14 CMOS VLSI Design1: IntroductionSlide 14 Silicon Lattice Transistors are built on a silicon substrate Silicon is a Group IV material Forms crystal lattice with bonds to four neighbors

15 CMOS VLSI Design1: IntroductionSlide 15 Dopants Silicon is a semiconductor Pure silicon has no free carriers and conducts poorly Adding dopants increases the conductivity Group V: extra electron (n-type) Group III: missing electron, called hole (p-type)

16 CMOS VLSI Design1: IntroductionSlide 16 p-n Junctions A junction between p-type and n-type semiconductor forms a diode. Current flows only in one direction

17 CMOS VLSI Design1: IntroductionSlide 17 nMOS Transistor Four terminals: gate, source, drain, body Gate – oxide – body stack looks like a capacitor –Gate and body are conductors –SiO 2 (oxide) is a very good insulator –Called metal – oxide – semiconductor (MOS) capacitor –Even though gate is no longer made of metal

18 CMOS VLSI Design1: IntroductionSlide 18 nMOS Operation Body is commonly tied to ground (0 V) When the gate is at a low voltage: –P-type body is at low voltage –Source-body and drain-body diodes are OFF –No current flows, transistor is OFF

19 CMOS VLSI Design1: IntroductionSlide 19 nMOS Operation Cont. When the gate is at a high voltage: –Positive charge on gate of MOS capacitor –Negative charge attracted to body –Inverts a channel under gate to n-type –Now current can flow through n-type silicon from source through channel to drain, transistor is ON

20 CMOS VLSI Design1: IntroductionSlide 20 pMOS Transistor Similar, but doping and voltages reversed –Body tied to high voltage (V DD ) –Gate low: transistor ON –Gate high: transistor OFF –Bubble indicates inverted behavior

21 CMOS VLSI Design1: IntroductionSlide 21 Power Supply Voltage GND = 0 V In 1980s, V DD = 5V V DD has decreased in modern processes –High V DD would damage modern tiny transistors –Lower V DD saves power V DD = 3.3, 2.5, 1.8, 1.5, 1.2, 1.0, …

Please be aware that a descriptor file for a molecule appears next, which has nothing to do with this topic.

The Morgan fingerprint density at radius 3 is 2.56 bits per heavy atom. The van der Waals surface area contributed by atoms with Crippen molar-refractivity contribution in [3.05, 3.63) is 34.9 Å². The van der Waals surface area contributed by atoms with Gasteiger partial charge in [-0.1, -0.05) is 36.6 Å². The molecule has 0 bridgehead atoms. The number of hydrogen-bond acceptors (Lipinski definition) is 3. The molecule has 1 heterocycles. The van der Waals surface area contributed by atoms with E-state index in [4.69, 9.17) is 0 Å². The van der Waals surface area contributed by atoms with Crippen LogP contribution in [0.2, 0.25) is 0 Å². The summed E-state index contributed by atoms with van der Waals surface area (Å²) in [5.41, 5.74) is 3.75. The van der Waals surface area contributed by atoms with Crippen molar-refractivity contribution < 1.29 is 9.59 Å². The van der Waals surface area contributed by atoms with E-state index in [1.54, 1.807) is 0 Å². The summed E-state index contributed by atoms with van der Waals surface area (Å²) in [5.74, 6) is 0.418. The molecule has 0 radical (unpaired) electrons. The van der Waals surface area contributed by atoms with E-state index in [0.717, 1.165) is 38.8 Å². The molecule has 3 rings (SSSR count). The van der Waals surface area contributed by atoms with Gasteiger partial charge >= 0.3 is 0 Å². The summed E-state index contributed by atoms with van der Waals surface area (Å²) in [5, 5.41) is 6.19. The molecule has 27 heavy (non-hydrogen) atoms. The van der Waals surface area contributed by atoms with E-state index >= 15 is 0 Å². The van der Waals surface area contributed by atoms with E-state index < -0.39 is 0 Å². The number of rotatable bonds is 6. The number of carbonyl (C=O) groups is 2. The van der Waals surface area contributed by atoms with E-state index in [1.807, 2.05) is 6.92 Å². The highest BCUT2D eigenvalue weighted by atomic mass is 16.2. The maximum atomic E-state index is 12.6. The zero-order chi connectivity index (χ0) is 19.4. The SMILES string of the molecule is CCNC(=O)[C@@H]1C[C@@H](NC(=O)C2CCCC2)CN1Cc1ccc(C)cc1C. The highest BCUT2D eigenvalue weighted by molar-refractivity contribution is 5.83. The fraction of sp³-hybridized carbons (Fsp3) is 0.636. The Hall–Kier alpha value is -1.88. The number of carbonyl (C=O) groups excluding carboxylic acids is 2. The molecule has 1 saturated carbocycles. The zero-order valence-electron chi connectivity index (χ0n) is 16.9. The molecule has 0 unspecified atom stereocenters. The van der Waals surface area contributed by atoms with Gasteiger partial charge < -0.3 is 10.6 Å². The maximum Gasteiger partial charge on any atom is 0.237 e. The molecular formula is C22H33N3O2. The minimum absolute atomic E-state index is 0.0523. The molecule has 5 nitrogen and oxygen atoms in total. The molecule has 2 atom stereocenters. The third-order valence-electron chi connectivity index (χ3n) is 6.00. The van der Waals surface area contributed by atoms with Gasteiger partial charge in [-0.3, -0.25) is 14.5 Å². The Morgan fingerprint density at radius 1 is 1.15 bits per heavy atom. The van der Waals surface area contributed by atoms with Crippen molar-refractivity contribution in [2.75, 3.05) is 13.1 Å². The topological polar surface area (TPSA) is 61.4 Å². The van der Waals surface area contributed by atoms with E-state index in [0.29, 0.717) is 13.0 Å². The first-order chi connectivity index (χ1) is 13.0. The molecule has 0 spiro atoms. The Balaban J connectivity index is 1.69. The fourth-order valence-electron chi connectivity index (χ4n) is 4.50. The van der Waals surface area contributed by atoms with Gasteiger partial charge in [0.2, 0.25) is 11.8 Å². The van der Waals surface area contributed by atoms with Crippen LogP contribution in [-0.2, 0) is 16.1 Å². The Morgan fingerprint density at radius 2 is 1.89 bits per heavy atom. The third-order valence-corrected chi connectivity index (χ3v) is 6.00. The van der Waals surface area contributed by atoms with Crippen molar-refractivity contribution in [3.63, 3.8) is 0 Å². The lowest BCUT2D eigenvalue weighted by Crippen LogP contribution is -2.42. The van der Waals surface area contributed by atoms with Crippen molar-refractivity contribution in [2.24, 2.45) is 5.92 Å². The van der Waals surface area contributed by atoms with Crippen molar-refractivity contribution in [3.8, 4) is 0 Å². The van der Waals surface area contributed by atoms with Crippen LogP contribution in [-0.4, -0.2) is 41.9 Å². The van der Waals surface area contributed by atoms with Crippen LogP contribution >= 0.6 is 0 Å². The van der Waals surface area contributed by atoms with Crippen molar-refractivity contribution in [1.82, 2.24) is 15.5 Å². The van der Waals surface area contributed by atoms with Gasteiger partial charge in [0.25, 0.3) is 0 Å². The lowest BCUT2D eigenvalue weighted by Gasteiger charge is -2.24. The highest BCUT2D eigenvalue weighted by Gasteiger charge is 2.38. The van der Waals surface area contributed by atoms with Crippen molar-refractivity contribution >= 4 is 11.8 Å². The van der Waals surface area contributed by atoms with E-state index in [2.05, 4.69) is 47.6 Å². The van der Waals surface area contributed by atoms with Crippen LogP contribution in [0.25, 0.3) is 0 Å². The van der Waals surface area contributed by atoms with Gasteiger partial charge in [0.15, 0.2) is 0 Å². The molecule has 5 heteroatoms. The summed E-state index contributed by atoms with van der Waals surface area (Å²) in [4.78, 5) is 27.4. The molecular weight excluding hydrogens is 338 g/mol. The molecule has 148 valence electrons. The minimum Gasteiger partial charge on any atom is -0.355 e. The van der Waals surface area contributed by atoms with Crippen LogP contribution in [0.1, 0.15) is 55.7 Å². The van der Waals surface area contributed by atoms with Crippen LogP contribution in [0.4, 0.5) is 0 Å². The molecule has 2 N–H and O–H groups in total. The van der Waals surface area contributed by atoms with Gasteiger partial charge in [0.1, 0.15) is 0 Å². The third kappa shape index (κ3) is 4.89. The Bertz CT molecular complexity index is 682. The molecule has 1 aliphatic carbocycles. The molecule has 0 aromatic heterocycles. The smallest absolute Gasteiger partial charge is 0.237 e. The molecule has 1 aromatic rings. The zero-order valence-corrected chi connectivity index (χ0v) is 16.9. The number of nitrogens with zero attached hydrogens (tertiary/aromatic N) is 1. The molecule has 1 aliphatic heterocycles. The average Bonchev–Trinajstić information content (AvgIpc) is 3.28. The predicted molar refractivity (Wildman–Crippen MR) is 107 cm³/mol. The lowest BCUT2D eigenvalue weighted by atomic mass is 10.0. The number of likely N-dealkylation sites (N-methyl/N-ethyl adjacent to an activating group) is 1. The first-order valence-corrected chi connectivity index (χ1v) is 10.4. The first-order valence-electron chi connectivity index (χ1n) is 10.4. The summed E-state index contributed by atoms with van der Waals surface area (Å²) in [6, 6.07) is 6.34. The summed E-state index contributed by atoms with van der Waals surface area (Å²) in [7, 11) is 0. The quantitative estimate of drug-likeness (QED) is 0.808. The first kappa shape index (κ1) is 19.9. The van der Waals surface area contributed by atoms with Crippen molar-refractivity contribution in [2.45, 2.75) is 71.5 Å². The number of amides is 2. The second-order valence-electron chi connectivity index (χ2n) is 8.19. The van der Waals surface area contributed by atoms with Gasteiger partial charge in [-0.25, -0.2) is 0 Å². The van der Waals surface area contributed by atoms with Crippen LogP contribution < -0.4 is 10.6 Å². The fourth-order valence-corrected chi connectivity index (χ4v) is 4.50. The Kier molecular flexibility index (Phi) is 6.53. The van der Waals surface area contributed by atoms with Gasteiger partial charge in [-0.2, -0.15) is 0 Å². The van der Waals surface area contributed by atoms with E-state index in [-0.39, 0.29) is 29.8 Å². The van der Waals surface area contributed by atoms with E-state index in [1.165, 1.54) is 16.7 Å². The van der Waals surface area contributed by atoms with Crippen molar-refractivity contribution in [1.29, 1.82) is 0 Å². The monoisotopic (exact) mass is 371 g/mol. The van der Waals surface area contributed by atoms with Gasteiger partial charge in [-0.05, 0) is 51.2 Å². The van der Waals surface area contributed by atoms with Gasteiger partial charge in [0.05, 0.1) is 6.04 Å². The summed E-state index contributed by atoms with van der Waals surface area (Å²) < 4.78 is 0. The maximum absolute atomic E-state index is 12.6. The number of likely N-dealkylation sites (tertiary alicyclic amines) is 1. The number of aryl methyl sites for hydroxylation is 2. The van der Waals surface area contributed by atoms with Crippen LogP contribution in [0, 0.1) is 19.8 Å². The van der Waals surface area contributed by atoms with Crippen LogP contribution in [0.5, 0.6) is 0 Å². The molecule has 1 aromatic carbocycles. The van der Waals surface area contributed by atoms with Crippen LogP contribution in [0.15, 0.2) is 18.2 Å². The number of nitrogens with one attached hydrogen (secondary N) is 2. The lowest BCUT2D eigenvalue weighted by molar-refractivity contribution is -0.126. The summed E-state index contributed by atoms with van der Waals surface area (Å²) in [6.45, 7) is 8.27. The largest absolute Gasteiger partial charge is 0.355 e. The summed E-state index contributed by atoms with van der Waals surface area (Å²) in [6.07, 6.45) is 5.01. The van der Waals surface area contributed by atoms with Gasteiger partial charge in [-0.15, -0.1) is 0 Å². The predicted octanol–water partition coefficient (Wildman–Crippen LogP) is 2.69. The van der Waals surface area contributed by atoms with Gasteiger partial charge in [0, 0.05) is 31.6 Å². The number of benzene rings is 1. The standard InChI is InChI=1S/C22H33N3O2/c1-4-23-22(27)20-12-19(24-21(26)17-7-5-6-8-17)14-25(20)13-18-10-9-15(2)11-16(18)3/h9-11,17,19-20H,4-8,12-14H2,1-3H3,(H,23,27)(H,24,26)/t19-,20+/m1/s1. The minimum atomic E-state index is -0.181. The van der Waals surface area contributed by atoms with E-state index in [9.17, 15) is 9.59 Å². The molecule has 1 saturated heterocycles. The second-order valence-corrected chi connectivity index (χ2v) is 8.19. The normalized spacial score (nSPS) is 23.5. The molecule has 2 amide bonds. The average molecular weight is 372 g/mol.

22 CMOS VLSI Design1: IntroductionSlide 22 Transistors as Switches We can view MOS transistors as electrically controlled switches Voltage at gate controls path from source to drain

23 CMOS VLSI Design1: IntroductionSlide 23 CMOS Inverter AY 0 1

24 CMOS VLSI Design1: IntroductionSlide 24 CMOS Inverter AY 0 10

25 CMOS VLSI Design1: IntroductionSlide 25 CMOS Inverter AY 01 10

26 CMOS VLSI Design1: IntroductionSlide 26 CMOS NAND Gate ABY

27 CMOS VLSI Design1: IntroductionSlide 27 CMOS NAND Gate ABY

28 CMOS VLSI Design1: IntroductionSlide 28 CMOS NAND Gate ABY

29 CMOS VLSI Design1: IntroductionSlide 29 CMOS NAND Gate ABY

30 CMOS VLSI Design1: IntroductionSlide 30 CMOS NAND Gate ABY

31 CMOS VLSI Design1: IntroductionSlide 31 CMOS NOR Gate ABY

32 CMOS VLSI Design1: IntroductionSlide 32 3-input NAND Gate Y pulls low if ALL inputs are 1 Y pulls high if ANY input is 0

33 CMOS VLSI Design1: IntroductionSlide 33 3-input NAND Gate Y pulls low if ALL inputs are 1 Y pulls high if ANY input is 0

34 CMOS VLSI Design1: IntroductionSlide 34 CMOS Fabrication CMOS transistors are fabricated on silicon wafer Lithography process similar to printing press On each step, different materials are deposited or etched Easiest to understand by viewing both top and cross-section of wafer in a simplified manufacturing process

35 CMOS VLSI Design1: IntroductionSlide 35 Inverter Cross-section Typically use p-type substrate for nMOS transistors Requires n-well for body of pMOS transistors

36 CMOS VLSI Design1: IntroductionSlide 36 Well and Substrate Taps Substrate must be tied to GND and n-well to V DD Metal to lightly-doped semiconductor forms poor connection called Schottky Diode Use heavily doped well and substrate contacts / taps

37 CMOS VLSI Design1: IntroductionSlide 37 Inverter Mask Set Transistors and wires are defined by masks Cross-section taken along dashed line

38 CMOS VLSI Design1: IntroductionSlide 38 Detailed Mask Views Six masks –n-well –Polysilicon –n+ diffusion –p+ diffusion –Contact –Metal

39 CMOS VLSI Design1: IntroductionSlide 39 Fabrication Steps Start with blank wafer Build inverter from the bottom up First step will be to form the n-well –Cover wafer with protective layer of SiO 2 (oxide) –Remove layer where n-well should be built –Implant or diffuse n dopants into exposed wafer –Strip off SiO 2